I’ve been using Postfix for around 5 years now and it’s been a great solution for mail. Initially I used a single instance, but as the mail volume grew it started to cause bottlenecks and frustrations. The solution was to move from one instance to 3!

Basic Flow

The theory is to have each instance of postfix performing a specific role and using the standard communication mechanism between them. Each instance operates independently and using it’s own queues while sharing a common log.

Submission Instance

The submission instance listens only on localhost and has few additional checks.
This does open a potential issue if the host is compromised as it will be able to access the port directly, but if compromised then there are other issues 🙂

Input Instance

My input instance listens on the usual SMTP and SMTPS ports for all available interfaces, allowing local access as well as external. It has a lot of additional checks, spam checking, DMARC and so on as well as rate limiting.

Output Instance

All mail that is accepted by either of the input instances arrives here, either for local or external delivery. This is the only instance that delivers mail and as such only the appropriate checks are carried out.


The Postfix website has a page explaining how to set up the various instances and it’s a great place to start, but in my experience it takes a while to get the configuration working exactly as you want it. Adding additional checks sometimes has unexpected consequences, so the usual guide of “make small changes, let the dust settle” applies.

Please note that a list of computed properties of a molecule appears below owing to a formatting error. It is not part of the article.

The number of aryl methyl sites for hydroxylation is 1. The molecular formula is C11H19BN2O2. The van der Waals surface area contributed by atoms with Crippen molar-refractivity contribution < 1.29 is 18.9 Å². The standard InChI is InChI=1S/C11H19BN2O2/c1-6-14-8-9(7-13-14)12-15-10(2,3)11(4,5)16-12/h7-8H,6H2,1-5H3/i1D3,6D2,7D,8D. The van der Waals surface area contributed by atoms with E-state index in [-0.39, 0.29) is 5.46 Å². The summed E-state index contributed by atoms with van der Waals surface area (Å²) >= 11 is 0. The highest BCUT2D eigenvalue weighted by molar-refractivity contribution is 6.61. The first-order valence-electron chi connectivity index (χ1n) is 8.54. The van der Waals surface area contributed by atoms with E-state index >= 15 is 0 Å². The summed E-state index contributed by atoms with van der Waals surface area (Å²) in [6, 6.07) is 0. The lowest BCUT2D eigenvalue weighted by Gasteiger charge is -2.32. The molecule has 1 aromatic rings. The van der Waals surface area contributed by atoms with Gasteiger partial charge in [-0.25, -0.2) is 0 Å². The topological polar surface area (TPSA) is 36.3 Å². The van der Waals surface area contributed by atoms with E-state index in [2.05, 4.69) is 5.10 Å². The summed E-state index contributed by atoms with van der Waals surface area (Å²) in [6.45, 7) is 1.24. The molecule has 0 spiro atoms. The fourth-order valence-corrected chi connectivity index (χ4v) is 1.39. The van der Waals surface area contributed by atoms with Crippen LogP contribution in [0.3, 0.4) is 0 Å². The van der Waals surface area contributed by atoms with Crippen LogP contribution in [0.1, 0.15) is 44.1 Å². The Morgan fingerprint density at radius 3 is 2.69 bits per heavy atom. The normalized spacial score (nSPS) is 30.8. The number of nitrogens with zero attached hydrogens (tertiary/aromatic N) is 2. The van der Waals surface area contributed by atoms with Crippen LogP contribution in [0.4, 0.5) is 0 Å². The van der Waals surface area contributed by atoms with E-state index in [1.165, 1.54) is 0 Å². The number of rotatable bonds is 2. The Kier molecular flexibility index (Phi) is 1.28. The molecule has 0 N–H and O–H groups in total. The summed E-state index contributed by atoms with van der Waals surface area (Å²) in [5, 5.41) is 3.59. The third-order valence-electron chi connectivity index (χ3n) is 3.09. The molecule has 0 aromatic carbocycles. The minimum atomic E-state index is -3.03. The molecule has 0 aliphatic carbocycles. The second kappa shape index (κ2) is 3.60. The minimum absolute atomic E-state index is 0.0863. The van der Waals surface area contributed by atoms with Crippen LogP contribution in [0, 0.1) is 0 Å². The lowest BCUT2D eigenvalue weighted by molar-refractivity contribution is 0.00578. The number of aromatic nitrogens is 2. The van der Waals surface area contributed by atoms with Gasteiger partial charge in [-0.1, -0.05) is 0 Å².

As postfix makes use of chroot after the initial installation I found a number of files that were required weren’t available, so I had to copy them across into the correct places within the directory structure created. This has meant that following updates some files and libraries are out of date and so had to be updated manually. Log entries are made for such files following a restart.


This doesn’t change and acts on all instances.

$ sudo postfix reload postfix/postfix-script: refreshing the Postfix mail system postfix-out/postfix-script: refreshing the Postfix mail system postfix-in/postfix-script: refreshing the Postfix mail system

Queue Checking

After making the changes it took me a while to always remember how to check the queues! It’s explained in the explanation but the fact the command still works and doesn’t tell you can be a bit unsettling.

$ mailq Mail queue is empty

Checking all the instances requires the use of postmulti.

$ postmulti -x mailq Mail queue is empty Mail queue is empty Mail queue is empty

Each instance reports separately, hence the 3 lines in the response.


While it took a while to get every instance running as I wanted, the advantages of having each instance running at their own speed has been a huge increase in throughput with a reduction in the load on the machine.